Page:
people portray Muslims as the biggest threat to the world (where 'the
world' conveniently ignores most of the population on this planet), and
whilst I've been quite open and forthright that Muslims have issues,
you have to ask as to who is the biggest danger? Small bands of people
committing (largely) random acts of pious violence and who will never be
able to overrun entire states (as is claimed by some delusional people); or those who appear to sit a little
too close to the centre of the biggest military machine the world has
known and commit themselves to fullfiling the violent prophecies they
believe in? For that is what most of these end of times beliefs seemed to be;
self-fulfilling prophecies, perpetuated by a most inglorious circular
logic. Perhaps what Robinson's programme failed to do was to properly
distinguish between such fundamentalist Christian beliefs and the
broader evangelical Christian tradition. The two are not the same, although they may overlap.
BBC 2, not to be outdone, have had their own series of programmes.
Peter Taylor, who has spent five years investigating various groups who
call themselves "al-Qa'ida", presented his first documentary a few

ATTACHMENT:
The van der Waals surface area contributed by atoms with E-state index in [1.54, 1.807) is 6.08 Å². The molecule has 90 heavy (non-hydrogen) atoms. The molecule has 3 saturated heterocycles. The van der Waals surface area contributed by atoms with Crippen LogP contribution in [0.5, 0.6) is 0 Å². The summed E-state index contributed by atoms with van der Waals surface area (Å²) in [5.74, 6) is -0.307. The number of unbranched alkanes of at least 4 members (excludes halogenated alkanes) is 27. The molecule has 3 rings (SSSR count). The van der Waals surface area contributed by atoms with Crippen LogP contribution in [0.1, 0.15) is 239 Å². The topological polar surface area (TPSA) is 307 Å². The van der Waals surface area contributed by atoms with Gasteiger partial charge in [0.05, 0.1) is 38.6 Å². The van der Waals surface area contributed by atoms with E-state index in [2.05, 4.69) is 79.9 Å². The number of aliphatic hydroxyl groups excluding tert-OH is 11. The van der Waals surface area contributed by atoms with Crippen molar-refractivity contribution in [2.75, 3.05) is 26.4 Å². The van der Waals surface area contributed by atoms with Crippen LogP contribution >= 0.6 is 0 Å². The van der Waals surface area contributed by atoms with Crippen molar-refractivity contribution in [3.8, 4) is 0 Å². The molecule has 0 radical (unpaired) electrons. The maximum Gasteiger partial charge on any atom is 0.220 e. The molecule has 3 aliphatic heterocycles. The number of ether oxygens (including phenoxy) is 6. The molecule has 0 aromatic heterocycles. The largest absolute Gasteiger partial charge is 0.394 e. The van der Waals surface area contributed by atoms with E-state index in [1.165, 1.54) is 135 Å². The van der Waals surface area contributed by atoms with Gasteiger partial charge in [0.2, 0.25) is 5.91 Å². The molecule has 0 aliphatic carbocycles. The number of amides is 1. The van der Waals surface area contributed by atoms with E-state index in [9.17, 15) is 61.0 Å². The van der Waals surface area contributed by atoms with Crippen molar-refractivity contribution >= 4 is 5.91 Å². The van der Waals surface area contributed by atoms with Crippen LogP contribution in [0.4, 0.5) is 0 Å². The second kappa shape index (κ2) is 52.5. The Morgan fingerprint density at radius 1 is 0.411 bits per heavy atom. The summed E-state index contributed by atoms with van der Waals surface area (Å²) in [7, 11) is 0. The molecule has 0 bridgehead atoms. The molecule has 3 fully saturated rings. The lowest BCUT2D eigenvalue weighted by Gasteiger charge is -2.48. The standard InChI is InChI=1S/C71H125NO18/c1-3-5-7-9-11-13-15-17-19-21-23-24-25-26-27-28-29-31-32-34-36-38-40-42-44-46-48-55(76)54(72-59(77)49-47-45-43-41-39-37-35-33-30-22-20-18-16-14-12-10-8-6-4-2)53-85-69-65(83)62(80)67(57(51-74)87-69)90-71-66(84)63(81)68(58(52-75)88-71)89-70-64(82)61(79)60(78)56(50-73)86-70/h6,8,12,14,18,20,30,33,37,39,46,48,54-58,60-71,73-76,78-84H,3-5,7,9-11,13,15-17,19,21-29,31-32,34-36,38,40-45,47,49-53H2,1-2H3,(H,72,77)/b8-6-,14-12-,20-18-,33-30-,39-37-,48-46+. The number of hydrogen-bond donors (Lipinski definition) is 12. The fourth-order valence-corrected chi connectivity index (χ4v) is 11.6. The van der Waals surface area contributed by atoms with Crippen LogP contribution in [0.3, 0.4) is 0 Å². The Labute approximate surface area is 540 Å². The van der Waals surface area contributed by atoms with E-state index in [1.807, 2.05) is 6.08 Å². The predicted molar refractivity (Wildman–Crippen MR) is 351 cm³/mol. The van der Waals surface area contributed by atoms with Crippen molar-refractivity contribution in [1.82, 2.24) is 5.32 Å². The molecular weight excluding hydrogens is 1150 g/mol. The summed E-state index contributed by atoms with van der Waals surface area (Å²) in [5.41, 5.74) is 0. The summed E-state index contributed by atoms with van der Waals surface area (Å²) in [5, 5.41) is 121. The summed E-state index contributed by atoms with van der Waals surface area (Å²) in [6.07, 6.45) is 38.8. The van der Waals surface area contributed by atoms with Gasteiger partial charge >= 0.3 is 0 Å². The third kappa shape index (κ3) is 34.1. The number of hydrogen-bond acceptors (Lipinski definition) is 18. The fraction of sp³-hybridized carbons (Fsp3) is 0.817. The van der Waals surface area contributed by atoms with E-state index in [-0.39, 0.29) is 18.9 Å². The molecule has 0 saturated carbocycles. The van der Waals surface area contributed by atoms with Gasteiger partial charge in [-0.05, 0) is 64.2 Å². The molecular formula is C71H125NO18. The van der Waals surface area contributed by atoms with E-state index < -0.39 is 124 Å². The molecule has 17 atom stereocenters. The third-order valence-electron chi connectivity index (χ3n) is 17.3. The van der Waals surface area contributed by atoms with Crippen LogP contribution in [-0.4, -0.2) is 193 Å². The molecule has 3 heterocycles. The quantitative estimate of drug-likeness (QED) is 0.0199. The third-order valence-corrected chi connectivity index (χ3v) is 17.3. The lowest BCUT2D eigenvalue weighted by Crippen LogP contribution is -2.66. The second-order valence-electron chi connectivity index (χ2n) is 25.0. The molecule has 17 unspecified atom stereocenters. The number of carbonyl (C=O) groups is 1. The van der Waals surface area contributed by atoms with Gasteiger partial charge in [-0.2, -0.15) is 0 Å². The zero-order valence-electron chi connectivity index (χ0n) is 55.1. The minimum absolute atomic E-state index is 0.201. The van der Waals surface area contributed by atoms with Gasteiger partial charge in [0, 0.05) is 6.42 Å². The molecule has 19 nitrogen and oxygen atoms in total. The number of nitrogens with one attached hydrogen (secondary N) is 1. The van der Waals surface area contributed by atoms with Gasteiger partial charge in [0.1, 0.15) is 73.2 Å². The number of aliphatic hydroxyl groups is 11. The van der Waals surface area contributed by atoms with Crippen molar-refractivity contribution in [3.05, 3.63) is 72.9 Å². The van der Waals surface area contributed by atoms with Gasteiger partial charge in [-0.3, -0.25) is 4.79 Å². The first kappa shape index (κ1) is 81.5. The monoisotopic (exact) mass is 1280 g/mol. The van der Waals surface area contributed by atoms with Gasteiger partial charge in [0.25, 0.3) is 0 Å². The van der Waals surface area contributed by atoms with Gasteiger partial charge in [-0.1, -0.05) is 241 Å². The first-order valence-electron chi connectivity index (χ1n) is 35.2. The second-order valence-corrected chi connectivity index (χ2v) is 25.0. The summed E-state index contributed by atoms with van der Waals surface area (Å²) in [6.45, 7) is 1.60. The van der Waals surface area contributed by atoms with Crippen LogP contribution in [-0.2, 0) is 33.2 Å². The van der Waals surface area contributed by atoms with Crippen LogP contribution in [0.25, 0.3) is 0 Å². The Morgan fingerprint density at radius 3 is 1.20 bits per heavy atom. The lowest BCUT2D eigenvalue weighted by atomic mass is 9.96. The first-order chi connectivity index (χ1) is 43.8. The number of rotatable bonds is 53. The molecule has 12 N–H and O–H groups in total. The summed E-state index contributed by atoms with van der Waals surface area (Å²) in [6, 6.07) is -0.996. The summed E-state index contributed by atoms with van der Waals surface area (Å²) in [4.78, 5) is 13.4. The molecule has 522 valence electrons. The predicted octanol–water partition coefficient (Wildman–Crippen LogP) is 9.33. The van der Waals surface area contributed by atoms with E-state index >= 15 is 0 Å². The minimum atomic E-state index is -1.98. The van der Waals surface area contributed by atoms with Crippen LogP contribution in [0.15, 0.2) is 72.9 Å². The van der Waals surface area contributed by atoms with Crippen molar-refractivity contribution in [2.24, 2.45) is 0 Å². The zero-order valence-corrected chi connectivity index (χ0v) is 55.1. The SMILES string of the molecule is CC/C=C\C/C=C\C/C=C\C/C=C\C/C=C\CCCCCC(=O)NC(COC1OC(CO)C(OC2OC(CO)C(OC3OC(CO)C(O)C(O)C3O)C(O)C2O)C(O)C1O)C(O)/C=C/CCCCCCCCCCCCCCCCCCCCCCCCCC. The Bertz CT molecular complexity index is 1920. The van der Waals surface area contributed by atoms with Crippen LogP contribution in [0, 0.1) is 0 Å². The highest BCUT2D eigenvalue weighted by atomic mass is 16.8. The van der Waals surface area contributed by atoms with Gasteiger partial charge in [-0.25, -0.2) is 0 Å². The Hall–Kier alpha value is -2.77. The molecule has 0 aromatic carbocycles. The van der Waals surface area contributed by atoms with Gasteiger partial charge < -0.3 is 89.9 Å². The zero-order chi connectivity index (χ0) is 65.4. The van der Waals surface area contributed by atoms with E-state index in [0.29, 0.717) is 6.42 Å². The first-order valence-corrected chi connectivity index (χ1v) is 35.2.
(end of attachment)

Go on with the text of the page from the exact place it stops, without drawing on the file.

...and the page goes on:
weeks ago called Al-Qaeda: Time to Talk?, in which he explored
the possibilites of engagement with the group. The lack of a single
group or heirarchy would appear to make that possible, even if any
politician was willing to risk discussing such a possibility. The
second episode, Al-Qaeda: Turning the Terrorists, was on the
fight against terrorism in South East Asia, principally Indonesia and
the Phillipines. This programme has been the best of the various
docmentaries and Taylor pointed to an important weapon Indonesian
governments have come to rely upon: Muslims. That is the best way to
combat these ideas amongst Muslims is not merely to try and
crush them (which can often be counterproductive) but to ask these
individuals to change sides. The programme concentrated on Nasir Abbas,
a former commander of Jemaah Islamiya (JI), an outfit responsible for the Bali bombings, who turned against his former group. He has
become a key source of information for the Indonesian government. He
also speaks to the young men captured by the security services about
their activities and tries to persuad them to change their ways. That is 'to talk as a Muslim to another Muslim' (which is the basicpoint I have tried to get across). Such a tactic has also been used by Yemeni authorites, with varying degress of success. A lesson for certain politicians perhaps?